For 27 years Michael W. Smith has shared his music with the world. Yet the CCM legend calls his 22nd album, Wonder, his most personal to date. He talked to Charisma the project, what he’s learned over the years and what life is like as a grandfather.
What was the inspiration for Wonder?
Michael W. Smith: I think all these songs are about what I’ve been going through just living life. Everything from “Save Me From Myself”—obviously I wake up every day and say: “Gosh, I’m a mess, God. I need You. Save me from myself”—to “Take My Breath Away.” There are some tough songs. “I’ll Wait for You” is about how life is hard, but those who wait upon the Lord shall renew their strength and mount up with wings as eagles. That’s one of my favorites. “Leave” is another one. No one wants to write about abuse, but it needs to be discussed and talked about. I couldn’t be happier with the record. It’s been a great journey.
How is this album different?
Smith: Sonically I think it’s the best thing I’ve ever done. We cut everything to tape which gives the big warmness, the fatness, whether it’s the bass, vocals or drums. It’s really completely different than recording digital. I wrote 75 songs. How do you narrow it down to 12? That’s always a difficult endeavor, but I think we picked the best 12.
What do you hope listeners get from this album?
Smith: If people have a chance to hear the record and let it wash over them, I think this record can bring healing. Times are tough, and I personally believe it’s a record for our time.
You’re a granddad now. A whole new feeling?
Smith: It’s awesome. I’m a kid at heart. I’m kind of crazy in a good way and I don’t feel old enough to be a grandfather, but I actually am, and we’re having a blast. Life is so good.
You’ve been doing this music thing for a few years. If you could go back in time, what advice would you give a just-starting-out Michael W. Smith?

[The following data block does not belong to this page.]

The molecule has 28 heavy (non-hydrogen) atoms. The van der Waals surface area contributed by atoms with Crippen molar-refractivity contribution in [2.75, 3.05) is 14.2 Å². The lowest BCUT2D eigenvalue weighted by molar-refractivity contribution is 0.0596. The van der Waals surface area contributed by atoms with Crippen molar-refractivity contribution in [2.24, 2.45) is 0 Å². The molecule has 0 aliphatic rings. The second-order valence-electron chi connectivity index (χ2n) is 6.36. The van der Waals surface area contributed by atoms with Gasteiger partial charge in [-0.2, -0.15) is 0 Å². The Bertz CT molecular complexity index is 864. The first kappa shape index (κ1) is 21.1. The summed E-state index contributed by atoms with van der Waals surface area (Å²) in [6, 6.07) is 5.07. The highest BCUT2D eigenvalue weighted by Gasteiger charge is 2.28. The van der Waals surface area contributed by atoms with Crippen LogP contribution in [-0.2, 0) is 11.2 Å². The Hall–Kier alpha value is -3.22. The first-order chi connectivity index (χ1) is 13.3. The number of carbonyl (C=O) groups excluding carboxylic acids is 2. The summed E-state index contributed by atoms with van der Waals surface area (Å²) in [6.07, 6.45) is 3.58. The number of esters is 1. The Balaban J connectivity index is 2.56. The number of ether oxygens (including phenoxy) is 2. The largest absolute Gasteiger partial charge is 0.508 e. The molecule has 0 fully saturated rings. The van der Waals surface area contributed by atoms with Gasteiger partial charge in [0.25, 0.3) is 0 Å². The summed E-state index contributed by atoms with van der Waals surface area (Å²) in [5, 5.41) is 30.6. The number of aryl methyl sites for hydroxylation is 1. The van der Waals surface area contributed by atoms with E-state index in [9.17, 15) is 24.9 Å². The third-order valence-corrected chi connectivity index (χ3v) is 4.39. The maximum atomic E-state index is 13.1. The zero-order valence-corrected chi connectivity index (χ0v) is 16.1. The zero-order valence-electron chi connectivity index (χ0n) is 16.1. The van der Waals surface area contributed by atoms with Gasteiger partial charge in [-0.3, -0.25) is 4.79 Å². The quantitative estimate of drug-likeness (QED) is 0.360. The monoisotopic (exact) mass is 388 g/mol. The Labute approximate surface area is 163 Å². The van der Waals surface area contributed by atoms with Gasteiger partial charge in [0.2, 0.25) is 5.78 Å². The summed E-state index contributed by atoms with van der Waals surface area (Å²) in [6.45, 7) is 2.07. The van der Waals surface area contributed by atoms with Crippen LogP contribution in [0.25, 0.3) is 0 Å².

Smith: I would say just be who you are. Don’t buy into what’s going on in the world musically. There are a lot of people who want to be Bono. There are a lot of people who want to be Coldplay or TobyMac. We already have a TobyMac. We already have a Bono. The advice I would give is be original, don’t try so hard, be yourself.
How has your perspective changed?
Smith: I’ve learned that it’s not about me. You figure out that all this stuff that you think can bring you happiness doesn’t last. You can sell 2 million records, and if that’s all you care about and you want to be a star, then 2 million’s not enough; then you have to sell 5 million and then you have to sell 10 million. You finally realize it’s just all sort of pointless. Real peace only comes from the one who made it all.
What is God showing you right now?
Smith: The big thing is just “Be still and know that I am God.” It’s hard because I have so many things in the fire, but there’s a way to do that. All of us have to fight for the time. We have to actually put it on the calendar that we’re going to turn our cell phones off and just be quiet. And I find that every time I do that, I get energized. It’s so valuable.
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